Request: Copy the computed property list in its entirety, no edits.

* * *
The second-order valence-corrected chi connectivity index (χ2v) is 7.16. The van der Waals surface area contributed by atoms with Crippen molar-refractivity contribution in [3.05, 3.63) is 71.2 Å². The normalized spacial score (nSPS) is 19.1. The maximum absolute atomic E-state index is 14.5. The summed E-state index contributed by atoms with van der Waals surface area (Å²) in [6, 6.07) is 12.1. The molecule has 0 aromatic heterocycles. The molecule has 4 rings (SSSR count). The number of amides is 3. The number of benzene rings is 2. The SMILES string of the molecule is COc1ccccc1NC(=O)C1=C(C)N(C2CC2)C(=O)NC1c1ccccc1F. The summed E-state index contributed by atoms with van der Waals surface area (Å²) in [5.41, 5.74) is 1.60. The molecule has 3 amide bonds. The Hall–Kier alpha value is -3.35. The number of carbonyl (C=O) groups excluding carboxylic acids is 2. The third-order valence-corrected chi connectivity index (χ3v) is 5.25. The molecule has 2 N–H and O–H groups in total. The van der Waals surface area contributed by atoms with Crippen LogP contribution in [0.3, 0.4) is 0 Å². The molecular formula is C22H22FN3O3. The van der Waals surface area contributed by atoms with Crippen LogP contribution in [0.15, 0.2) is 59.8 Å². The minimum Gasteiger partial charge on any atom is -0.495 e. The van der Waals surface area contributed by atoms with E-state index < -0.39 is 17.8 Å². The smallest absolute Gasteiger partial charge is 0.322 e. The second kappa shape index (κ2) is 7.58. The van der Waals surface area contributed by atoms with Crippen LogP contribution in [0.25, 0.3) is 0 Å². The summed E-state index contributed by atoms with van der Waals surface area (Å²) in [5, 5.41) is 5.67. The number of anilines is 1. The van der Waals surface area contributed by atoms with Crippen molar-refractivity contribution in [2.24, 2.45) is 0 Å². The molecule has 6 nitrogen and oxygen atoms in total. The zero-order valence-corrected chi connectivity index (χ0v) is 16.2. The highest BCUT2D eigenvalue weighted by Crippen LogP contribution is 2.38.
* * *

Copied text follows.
The second-order valence-corrected chi connectivity index (χ2v) is 7.16. The van der Waals surface area contributed by atoms with Crippen molar-refractivity contribution in [3.05, 3.63) is 71.2 Å². The normalized spacial score (nSPS) is 19.1. The maximum absolute atomic E-state index is 14.5. The summed E-state index contributed by atoms with van der Waals surface area (Å²) in [6, 6.07) is 12.1. The molecule has 0 aromatic heterocycles. The molecule has 4 rings (SSSR count). The number of amides is 3. The number of benzene rings is 2. The SMILES string of the molecule is COc1ccccc1NC(=O)C1=C(C)N(C2CC2)C(=O)NC1c1ccccc1F. The summed E-state index contributed by atoms with van der Waals surface area (Å²) in [5.41, 5.74) is 1.60. The molecule has 3 amide bonds. The Hall–Kier alpha value is -3.35. The number of carbonyl (C=O) groups excluding carboxylic acids is 2. The third-order valence-corrected chi connectivity index (χ3v) is 5.25. The molecule has 2 N–H and O–H groups in total. The van der Waals surface area contributed by atoms with Crippen LogP contribution in [0.3, 0.4) is 0 Å². The molecular formula is C22H22FN3O3. The van der Waals surface area contributed by atoms with Crippen LogP contribution in [0.15, 0.2) is 59.8 Å². The minimum Gasteiger partial charge on any atom is -0.495 e. The van der Waals surface area contributed by atoms with E-state index < -0.39 is 17.8 Å². The smallest absolute Gasteiger partial charge is 0.322 e. The second kappa shape index (κ2) is 7.58. The van der Waals surface area contributed by atoms with Crippen LogP contribution in [0.25, 0.3) is 0 Å². The summed E-state index contributed by atoms with van der Waals surface area (Å²) in [5, 5.41) is 5.67. The number of anilines is 1. The van der Waals surface area contributed by atoms with Crippen molar-refractivity contribution in [2.24, 2.45) is 0 Å². The molecule has 6 nitrogen and oxygen atoms in total. The zero-order valence-corrected chi connectivity index (χ0v) is 16.2. The highest BCUT2D eigenvalue weighted by Crippen LogP contribution is 2.38.